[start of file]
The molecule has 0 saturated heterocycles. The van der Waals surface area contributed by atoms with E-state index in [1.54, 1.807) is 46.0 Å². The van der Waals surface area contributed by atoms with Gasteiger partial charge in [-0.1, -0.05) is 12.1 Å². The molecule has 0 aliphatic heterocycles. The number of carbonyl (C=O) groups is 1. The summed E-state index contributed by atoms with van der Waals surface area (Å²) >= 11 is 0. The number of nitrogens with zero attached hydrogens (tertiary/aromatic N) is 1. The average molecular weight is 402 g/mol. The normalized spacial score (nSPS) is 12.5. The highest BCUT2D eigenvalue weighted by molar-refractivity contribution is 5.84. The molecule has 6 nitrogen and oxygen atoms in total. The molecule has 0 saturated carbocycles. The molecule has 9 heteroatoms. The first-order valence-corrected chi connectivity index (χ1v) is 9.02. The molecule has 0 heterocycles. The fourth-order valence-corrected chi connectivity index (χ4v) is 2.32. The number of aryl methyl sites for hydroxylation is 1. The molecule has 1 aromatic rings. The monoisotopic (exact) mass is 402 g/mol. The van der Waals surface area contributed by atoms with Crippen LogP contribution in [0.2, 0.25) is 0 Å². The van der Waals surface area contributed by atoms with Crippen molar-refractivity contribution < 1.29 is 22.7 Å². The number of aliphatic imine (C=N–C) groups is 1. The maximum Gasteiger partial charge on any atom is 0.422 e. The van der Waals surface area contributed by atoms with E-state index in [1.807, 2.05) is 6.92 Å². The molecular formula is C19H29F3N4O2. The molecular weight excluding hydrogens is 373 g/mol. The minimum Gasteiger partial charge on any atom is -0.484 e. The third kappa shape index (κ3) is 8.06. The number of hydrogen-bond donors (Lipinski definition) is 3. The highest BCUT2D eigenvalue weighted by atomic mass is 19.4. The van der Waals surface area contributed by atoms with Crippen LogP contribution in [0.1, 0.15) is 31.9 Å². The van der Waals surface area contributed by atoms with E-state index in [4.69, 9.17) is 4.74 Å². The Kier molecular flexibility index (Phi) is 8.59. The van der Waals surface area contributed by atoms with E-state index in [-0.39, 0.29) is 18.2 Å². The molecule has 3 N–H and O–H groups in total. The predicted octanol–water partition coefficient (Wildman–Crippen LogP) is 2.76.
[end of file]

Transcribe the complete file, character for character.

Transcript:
The molecule has 0 saturated heterocycles. The van der Waals surface area contributed by atoms with E-state index in [1.54, 1.807) is 46.0 Å². The van der Waals surface area contributed by atoms with Gasteiger partial charge in [-0.1, -0.05) is 12.1 Å². The molecule has 0 aliphatic heterocycles. The number of carbonyl (C=O) groups is 1. The summed E-state index contributed by atoms with van der Waals surface area (Å²) >= 11 is 0. The number of nitrogens with zero attached hydrogens (tertiary/aromatic N) is 1. The average molecular weight is 402 g/mol. The normalized spacial score (nSPS) is 12.5. The highest BCUT2D eigenvalue weighted by molar-refractivity contribution is 5.84. The molecule has 6 nitrogen and oxygen atoms in total. The molecule has 0 saturated carbocycles. The molecule has 9 heteroatoms. The first-order valence-corrected chi connectivity index (χ1v) is 9.02. The molecule has 0 heterocycles. The fourth-order valence-corrected chi connectivity index (χ4v) is 2.32. The number of aryl methyl sites for hydroxylation is 1. The molecule has 1 aromatic rings. The monoisotopic (exact) mass is 402 g/mol. The van der Waals surface area contributed by atoms with Crippen LogP contribution in [0.2, 0.25) is 0 Å². The van der Waals surface area contributed by atoms with Crippen molar-refractivity contribution < 1.29 is 22.7 Å². The number of aliphatic imine (C=N–C) groups is 1. The maximum Gasteiger partial charge on any atom is 0.422 e. The van der Waals surface area contributed by atoms with E-state index in [1.807, 2.05) is 6.92 Å². The molecular formula is C19H29F3N4O2. The molecular weight excluding hydrogens is 373 g/mol. The minimum Gasteiger partial charge on any atom is -0.484 e. The third kappa shape index (κ3) is 8.06. The number of hydrogen-bond donors (Lipinski definition) is 3. The highest BCUT2D eigenvalue weighted by atomic mass is 19.4. The van der Waals surface area contributed by atoms with Crippen LogP contribution in [0.1, 0.15) is 31.9 Å². The van der Waals surface area contributed by atoms with E-state index in [4.69, 9.17) is 4.74 Å². The Kier molecular flexibility index (Phi) is 8.59. The van der Waals surface area contributed by atoms with E-state index in [-0.39, 0.29) is 18.2 Å². The molecule has 3 N–H and O–H groups in total. The predicted octanol–water partition coefficient (Wildman–Crippen LogP) is 2.76.